Primers used for RT-PCR and qRT-PCR
GenBank Accession no.
First strand cDNA was synthesized from 1 μg total RNA using an Improm-II Reverse Transcription System (Promega Madison, WI, USA) as recommended by the manufacturer.
PCR was performed in a final volume of 25 μl containing 10× PCR buffer, 1.5 mM MgCl2, 100 mM deoxynucleotide triphosphates, 100 mM each primer and 0.5 U Taq polymerase (Invitrogen, Carlsbad, CA, USA). In addition, several parallel control reactions were run routinely, including RT-PCR in the absence of reverse transcriptase to confirm the absence of genomic DNA contamination, and reverse transcription without RNA to check for reagent contamination. The PCR conditions were: step 1, 94°C for 1 min; step 2, 30 cycles at the annealing temperature indicated in Table 1; and step 3, 72°C for 1 min, using a Mastercycler ep S (Eppendorf, Hamburg, Germany).
The number of cycles used was selected to allow the samples to be compared linearly. Cyclophilin was used as the reference housekeeping gene. Table 1 lists the primer sequences, product size and amplification conditions for each gene studied. Total amplification in each reaction primer set was maintained below saturation level so that the products remained within the exponential range. The PCR products were separated by electrophoresis on 1% agarose gels and stained with ethidium bromide.
To quantify the cDNA generated by reverse transcription, real-time PCR with SYBR Green I was performed using SYBR Green PCR Master Mix in an Applied Biosystems 7500 Fast Real-Time PCR System (both from Applied Biosystems, Foster City, CA, USA). Real-time PCR was carried out using specific primers for MIF and β-actin (Table 1). For negative controls, we used a complete DNA amplification mix in which the target cDNA template was replaced with water. The 2^ΔΔCT method of analysis was used with the β-actin gene for normalization. All samples were run in duplicate in three independent experiments. Amplifications were performed using the default cycling conditions: enzyme activation at 95°C for 10 min, 40 cycles of denaturation at 95°C for 15 s, and annealing/extension at 60°C for 60 s.
To assess the linearity and efficiency of PCR amplification, standard curves for all transcripts were generated using serial dilutions of cDNA. A melting curve was obtained for the amplification products to ascertain their melting temperatures. GeneAmp software (Applied Biosystems, Foster City, CA, USA) was used to quantify the expression levels (Quantitative PCR).
For mRNA expression, normalized cDNA copy numbers for each transcript at different gestation days were compared by ANOVA. The results were considered statistically significant at P < 0.05; P < 0.1 was considered indicative of possible trends. Spot densitometry was performed to determine Mif band intensities relative to a conserved 70 kDa band detected by Ponceau-S staining . The mean relative ratios and standard deviations (± S.D.) were plotted using Excel for Windows 2000 (Microsoft). Mean values for each gestation period were compared by ANOVA (values statistically significant at p ≤ 0.05) using Prism for Windows 95, version 4.00 (GraphPad Software Inc.).
MIF in placental cell populations
Trophoblast giant cells
The post-implantation mouse embryo is completely lined by different types of trophoblast cells with distinct spatial localization and gene expression . The polar trophoblast of the blastocyst gives rise to the ectoplacental cone and chorion trophoblast associated with the development of the fetal counterpart of the placenta . The fusion of the allantois to the chorionic trophoblast originates the labyrinth structure  that plays a fundamental role in molecular exchanges between maternal and fetal organisms. The ectoplacental cone originates the trophoblast giant cell layer and junctional zone that comprises both spongiotrophoblast and glycogen cells and is involved with trophoblast proliferation, differentiation and hormone synthesis [36, 37]. Glycogen cells also exhibit a migratory pattern into the decidua (from day 12 of gestation) for vessel remodeling and immunomodulatory functions [36, 38]. The ectoplacental cone also develops a multitude of giant cells  that participate in pivotal processes such as remodeling of the decidua and arterial vessels, immunoregulation and at later stages (after gd 9.5) secretion of regulatory hormones members of the prolactin/growth hormone family of proteins . Moreover, trophoblast giant cells and junctional zone cells establish extensive communication with decidual cells, maternal vascular cells and immune cells.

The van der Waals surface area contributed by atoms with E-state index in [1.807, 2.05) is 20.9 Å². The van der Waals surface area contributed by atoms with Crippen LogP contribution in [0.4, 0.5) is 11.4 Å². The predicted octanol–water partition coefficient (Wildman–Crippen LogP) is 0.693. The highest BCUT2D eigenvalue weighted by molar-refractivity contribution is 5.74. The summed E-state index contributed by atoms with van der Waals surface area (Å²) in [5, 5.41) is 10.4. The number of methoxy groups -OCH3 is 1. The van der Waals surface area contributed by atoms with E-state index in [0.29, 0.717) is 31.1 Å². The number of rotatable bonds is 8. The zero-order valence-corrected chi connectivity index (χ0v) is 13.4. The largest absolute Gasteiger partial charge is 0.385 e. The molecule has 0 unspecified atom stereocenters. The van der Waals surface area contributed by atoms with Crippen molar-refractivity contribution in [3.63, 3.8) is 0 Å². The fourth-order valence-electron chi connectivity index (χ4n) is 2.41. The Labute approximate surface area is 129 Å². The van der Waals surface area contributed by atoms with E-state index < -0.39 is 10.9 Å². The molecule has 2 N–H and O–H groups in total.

The present study showed that Mif mRNA is detectable in fetal placental components on gestation day 7.5 and its expression increases after gd10.5. Data from gene expression, protein expression and immunolocalization of Mif were consistent through all periods studied. The immunolocalization results also suggested that the main source of Mif at the maternal-placental interface is peripheral giant and junctional zone cells after gd10.5 and trophoblast giant cells from gd7.5 onwards. Coincidentally, day 10 of gestation is also the stage at which the placenta assumes its three-layered organization (giant cells, junctional and labyrinth zones)  the fetal blood circulation begins , trophoblast cells invade and remodel maternal arterial vessels and uterine killer cells increase the population density at the maternal counterpart of the placenta . The increase in Mif expression and the location at the placental-maternal interface after gd10.5 gathered to the functions previously described for this regulatory factor suggest that Mif may participate in these placentation-associated processes.